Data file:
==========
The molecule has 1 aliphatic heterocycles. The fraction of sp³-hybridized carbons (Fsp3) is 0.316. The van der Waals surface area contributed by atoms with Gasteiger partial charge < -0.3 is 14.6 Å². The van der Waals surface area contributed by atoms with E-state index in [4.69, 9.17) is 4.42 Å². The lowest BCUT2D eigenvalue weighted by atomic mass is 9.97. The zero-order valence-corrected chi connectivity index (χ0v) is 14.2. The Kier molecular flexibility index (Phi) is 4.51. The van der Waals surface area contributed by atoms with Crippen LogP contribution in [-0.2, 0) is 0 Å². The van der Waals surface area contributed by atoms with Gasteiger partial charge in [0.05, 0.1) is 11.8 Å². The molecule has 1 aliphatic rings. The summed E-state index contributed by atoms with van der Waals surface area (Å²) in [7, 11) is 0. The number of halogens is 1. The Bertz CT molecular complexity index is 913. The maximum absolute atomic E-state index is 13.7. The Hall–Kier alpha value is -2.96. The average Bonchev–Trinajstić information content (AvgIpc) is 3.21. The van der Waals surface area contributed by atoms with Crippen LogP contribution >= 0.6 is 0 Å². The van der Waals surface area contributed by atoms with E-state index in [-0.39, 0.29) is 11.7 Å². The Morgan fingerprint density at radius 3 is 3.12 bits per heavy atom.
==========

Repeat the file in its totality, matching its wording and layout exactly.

The molecule has 1 aliphatic heterocycles. The fraction of sp³-hybridized carbons (Fsp3) is 0.316. The van der Waals surface area contributed by atoms with Gasteiger partial charge < -0.3 is 14.6 Å². The van der Waals surface area contributed by atoms with E-state index in [4.69, 9.17) is 4.42 Å². The lowest BCUT2D eigenvalue weighted by atomic mass is 9.97. The zero-order valence-corrected chi connectivity index (χ0v) is 14.2. The Kier molecular flexibility index (Phi) is 4.51. The van der Waals surface area contributed by atoms with Crippen LogP contribution in [-0.2, 0) is 0 Å². The van der Waals surface area contributed by atoms with Gasteiger partial charge in [0.05, 0.1) is 11.8 Å². The molecule has 1 aliphatic rings. The summed E-state index contributed by atoms with van der Waals surface area (Å²) in [7, 11) is 0. The number of halogens is 1. The Bertz CT molecular complexity index is 913. The maximum absolute atomic E-state index is 13.7. The Hall–Kier alpha value is -2.96. The average Bonchev–Trinajstić information content (AvgIpc) is 3.21. The van der Waals surface area contributed by atoms with Crippen LogP contribution >= 0.6 is 0 Å². The van der Waals surface area contributed by atoms with E-state index in [-0.39, 0.29) is 11.7 Å². The Morgan fingerprint density at radius 3 is 3.12 bits per heavy atom.